Crushed chocolate cookies

Foster childDing dong!

“There he is.” I smiled at Craig as I finished placing the freshly baked chocolate cookies on a plate. We walked to the front door together.

“Hello, Mr. White. Mrs. White. Good to see you.” The social worker placed his hand on the child beside him. “This is Benny.”

The boy stared down at his sneakers, which seemed too big for his body. He held a sagging plastic bag.

I kneeled down. “Hi Benny, I’m Karen. I’m so glad you’re here.” He avoided my eyes. When I touched his arm, he stiffened. For a second, I feared he would bolt.

“Please, come in.” Craig’s invitation reduced the tension of the first contact with our eight-year-old foster child. We were to be his third family in the four years since he saw his mom die from an overdose, and we were determined to be the last.

While Craig and the social worker completed paperwork, Benny sat on the edge of the couch, still studying his shoes and clutching his bag.

“I made chocolate cookies; do you want to try one?” I held out the plate.

After what seemed an eternity, he raised his hand, grabbed three cookies, and stuffed them in the pocket of his hoodie.

I cleared my throat. “Okay, these are for later. Why don’t you take another one for now?”

He shot me a glance, then took one more.

Craig saw the social worker to the door and came back with a ball and glove. “Hey Ben, would you like to play catch?”

“Sure.” The last cookie disappeared in his pocket.

From the window, I watched Benny trudge alongside Craig to the playground. Looks like a good start. I turned around to see his bag lying on the floor. I was about to bring it to his room when I thought better of it. We’ll do that together.

By the time Craig and Benny returned, I had started cooking, and food aromas filled the house. “Drumsticks and French fries—I hope you like it.”

Benny slumped into a chair.

“Honey, please, wash your hands first. Craig, can you show Benny the bathr—”

“Nooo!”

I almost dropped a dish as Benny sent the chair crashing to the floor.

“I hate you! I hate you!”

“Benny, what’s wrong?”

Craig reached for the boy, but Benny slapped him, ran to the couch, and seized his bag. “I won’t stay here! Tell Social Services to get me!”

“They’re closed at this hour, Benny. Why don’t you come and eat something?”

“No! I hate you!” He whacked the couch.

“You want to see your room?” Craig tried to distract him.

“I want to leave!” Tears streamed down his contorted face.

“We’ll see about that tomorrow. But if you don’t want to eat, I’ll bring you to your room so that you can sleep.” Craig picked him up, seemingly immune to the yelling and frantic kicking.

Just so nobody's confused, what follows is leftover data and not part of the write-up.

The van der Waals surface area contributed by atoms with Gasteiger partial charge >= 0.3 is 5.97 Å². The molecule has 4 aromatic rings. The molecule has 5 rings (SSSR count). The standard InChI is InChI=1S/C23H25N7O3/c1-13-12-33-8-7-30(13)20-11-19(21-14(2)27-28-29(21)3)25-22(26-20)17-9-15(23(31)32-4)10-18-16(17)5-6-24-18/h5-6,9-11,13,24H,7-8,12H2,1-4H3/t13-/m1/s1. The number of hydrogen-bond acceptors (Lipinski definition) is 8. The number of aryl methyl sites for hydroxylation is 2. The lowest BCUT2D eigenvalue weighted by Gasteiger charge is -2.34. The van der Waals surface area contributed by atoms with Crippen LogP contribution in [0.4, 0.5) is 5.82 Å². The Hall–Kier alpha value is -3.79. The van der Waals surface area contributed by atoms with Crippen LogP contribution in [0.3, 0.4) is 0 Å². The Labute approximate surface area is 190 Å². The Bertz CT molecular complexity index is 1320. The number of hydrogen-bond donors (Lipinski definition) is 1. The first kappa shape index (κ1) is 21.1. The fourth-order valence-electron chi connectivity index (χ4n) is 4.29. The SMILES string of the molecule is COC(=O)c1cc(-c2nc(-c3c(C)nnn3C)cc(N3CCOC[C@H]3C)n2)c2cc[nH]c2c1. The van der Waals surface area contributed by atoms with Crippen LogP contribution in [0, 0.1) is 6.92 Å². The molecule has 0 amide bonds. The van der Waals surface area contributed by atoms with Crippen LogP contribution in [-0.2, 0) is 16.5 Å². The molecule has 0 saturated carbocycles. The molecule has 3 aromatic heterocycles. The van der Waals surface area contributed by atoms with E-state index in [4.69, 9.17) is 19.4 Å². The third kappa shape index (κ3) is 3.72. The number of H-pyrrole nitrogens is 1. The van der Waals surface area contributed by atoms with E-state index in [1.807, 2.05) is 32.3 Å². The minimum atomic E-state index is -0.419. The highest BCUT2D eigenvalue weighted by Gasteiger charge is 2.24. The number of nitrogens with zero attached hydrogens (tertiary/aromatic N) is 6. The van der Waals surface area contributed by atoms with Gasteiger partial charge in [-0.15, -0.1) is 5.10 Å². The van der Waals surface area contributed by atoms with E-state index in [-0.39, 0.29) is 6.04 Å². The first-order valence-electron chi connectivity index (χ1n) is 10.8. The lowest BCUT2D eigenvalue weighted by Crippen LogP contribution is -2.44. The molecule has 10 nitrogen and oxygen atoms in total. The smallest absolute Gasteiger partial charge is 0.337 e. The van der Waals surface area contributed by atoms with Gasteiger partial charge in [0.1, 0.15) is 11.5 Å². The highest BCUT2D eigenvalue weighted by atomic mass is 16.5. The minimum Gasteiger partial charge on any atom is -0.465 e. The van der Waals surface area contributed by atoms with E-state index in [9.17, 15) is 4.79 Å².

I followed them upstairs. When Craig put him down, Benny threw himself on the bed—shoes and all—and hid under the blankets, crying all the while.

Craig whispered, “I’ll eat something, then leave for my night shift. I’ll pray.”

The next moment, I found myself standing alone in the middle of the bedroom, its bright colors shouting failure.

God, I need You.

I sat down at the bedside and laid my hand on the crumpled heap of a child.

“Leave me alone!” He wriggled away from me.

“No, Benny, I won’t go anywhere when you’re so sad and upset. I’ll stay right here with you.”

The leering racing car on the bedspread seemed to mock me as I waited and prayed for a breakthrough. Finally, the sobs subsided.

Following a hunch, I asked, “Benny…may I hold you? I mean—like a baby?”

To my surprise, he pushed back the blankets and climbed on my lap. I held him in my arms and gently rocked him, until his body relaxed and he was fast asleep.

Carefully, I took off his shoes and pulled down the covers—revealing crushed chocolate cookies. I couldn’t help but smile as I wiped them from the bed and tucked Benny in. Then I bent down and planted a kiss on his forehead.

Dear Father, You loved us before we loved You. Please, now help us to love this child. Even if our love will be crushed…like a chocolate cookie, under the weight of his pain, we want to persist in loving him. Amen.

***

AUTHOR’S NOTES

This short fiction story was inspired by:

• “Removed,” a short film about foster care. See www.removedfilm.com and https://www.youtube.com/watch?v=lOeQUwdAjE0.

• An newspaper article about foster care. See http://www.volkskrant.nl/binnenland/verwaarloosde-en-misbruikte-kinderen-wie-helpt-ze-nog~a3889487/

Karen’s prayer refers to the following Bible verse: “In this is love, not that we have loved God but that he loved us and sent his Son to be the propitiation for our sins” (1 John 4:10 ESV).

photo credit: via photopin (license)

 

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Wings

It has been quiet on this blog… but today I publish the poem I wrote for the FaithWriters’ Challenge in October—the topic was “Zest.” Since then I have concentrated on writing in my mother tongue, Dutch. I am grateful to have been accepted as a member of a Dutch writers group, LetterSpinsels, where I will have every opportunity to further develop my writing skills. But I still love to write in English and who knows, maybe one day, I will write another book in this beautiful language.

If you are curious about my Dutch writings, see Kleurrijke Koorden (Colorful Threads).


Wings

Wings

While I stare into the dreary dawn of yet another day,
I am struggling for the strength and the steadiness to pray;
the constant whipping of a storm has left my spirit frayed.
God, please show
me how to grow.

All is quiet but a flitter: wings against the glass.
A fritillary at the window, frantic, tries to pass
the unseen obstacle to life. At the impasse,
it sits inert.
Maybe it’s hurt.

Despite myself, I scramble up to save the little thing.
Carefully, I cup my hands around its tender wings.
Against my palm, it tickles as it grasps and tightly clings.
Fatigue aside,
I stride outside.

My hands unfold. It sits so still, hiding its colored dress,
as if waiting for a sign. A breath of wind caresses…